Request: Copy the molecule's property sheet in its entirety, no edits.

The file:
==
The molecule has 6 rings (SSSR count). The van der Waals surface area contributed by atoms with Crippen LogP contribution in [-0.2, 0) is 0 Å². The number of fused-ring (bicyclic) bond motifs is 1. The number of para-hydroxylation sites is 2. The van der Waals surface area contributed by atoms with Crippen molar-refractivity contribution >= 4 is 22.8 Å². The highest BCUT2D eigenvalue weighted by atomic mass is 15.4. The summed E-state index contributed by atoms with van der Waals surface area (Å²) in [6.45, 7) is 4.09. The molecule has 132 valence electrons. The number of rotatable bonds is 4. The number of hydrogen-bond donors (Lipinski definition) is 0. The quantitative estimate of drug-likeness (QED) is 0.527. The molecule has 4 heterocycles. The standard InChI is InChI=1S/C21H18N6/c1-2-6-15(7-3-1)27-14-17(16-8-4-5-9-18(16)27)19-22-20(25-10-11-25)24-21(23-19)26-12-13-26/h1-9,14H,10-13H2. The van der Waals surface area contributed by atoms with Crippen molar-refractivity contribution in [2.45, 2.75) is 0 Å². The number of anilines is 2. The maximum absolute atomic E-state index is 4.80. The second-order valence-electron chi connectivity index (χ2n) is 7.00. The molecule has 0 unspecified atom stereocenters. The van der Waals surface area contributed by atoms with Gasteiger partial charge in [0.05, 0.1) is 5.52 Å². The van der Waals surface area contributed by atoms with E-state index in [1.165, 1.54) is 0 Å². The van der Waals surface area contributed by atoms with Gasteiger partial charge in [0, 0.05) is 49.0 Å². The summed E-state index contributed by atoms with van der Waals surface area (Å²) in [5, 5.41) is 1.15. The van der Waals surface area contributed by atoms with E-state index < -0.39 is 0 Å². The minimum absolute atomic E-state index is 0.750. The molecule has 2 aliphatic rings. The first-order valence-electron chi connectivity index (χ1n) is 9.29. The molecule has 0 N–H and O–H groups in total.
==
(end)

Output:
The molecule has 6 rings (SSSR count). The van der Waals surface area contributed by atoms with Crippen LogP contribution in [-0.2, 0) is 0 Å². The number of fused-ring (bicyclic) bond motifs is 1. The number of para-hydroxylation sites is 2. The van der Waals surface area contributed by atoms with Crippen molar-refractivity contribution >= 4 is 22.8 Å². The highest BCUT2D eigenvalue weighted by atomic mass is 15.4. The summed E-state index contributed by atoms with van der Waals surface area (Å²) in [6.45, 7) is 4.09. The molecule has 132 valence electrons. The number of rotatable bonds is 4. The number of hydrogen-bond donors (Lipinski definition) is 0. The quantitative estimate of drug-likeness (QED) is 0.527. The molecule has 4 heterocycles. The standard InChI is InChI=1S/C21H18N6/c1-2-6-15(7-3-1)27-14-17(16-8-4-5-9-18(16)27)19-22-20(25-10-11-25)24-21(23-19)26-12-13-26/h1-9,14H,10-13H2. The van der Waals surface area contributed by atoms with Crippen molar-refractivity contribution in [2.45, 2.75) is 0 Å². The number of anilines is 2. The maximum absolute atomic E-state index is 4.80. The second-order valence-electron chi connectivity index (χ2n) is 7.00. The molecule has 0 unspecified atom stereocenters. The van der Waals surface area contributed by atoms with Gasteiger partial charge in [0.05, 0.1) is 5.52 Å². The van der Waals surface area contributed by atoms with E-state index in [1.165, 1.54) is 0 Å². The van der Waals surface area contributed by atoms with Gasteiger partial charge in [0, 0.05) is 49.0 Å². The summed E-state index contributed by atoms with van der Waals surface area (Å²) in [5, 5.41) is 1.15. The van der Waals surface area contributed by atoms with E-state index < -0.39 is 0 Å². The minimum absolute atomic E-state index is 0.750. The molecule has 2 aliphatic rings. The first-order valence-electron chi connectivity index (χ1n) is 9.29. The molecule has 0 N–H and O–H groups in total.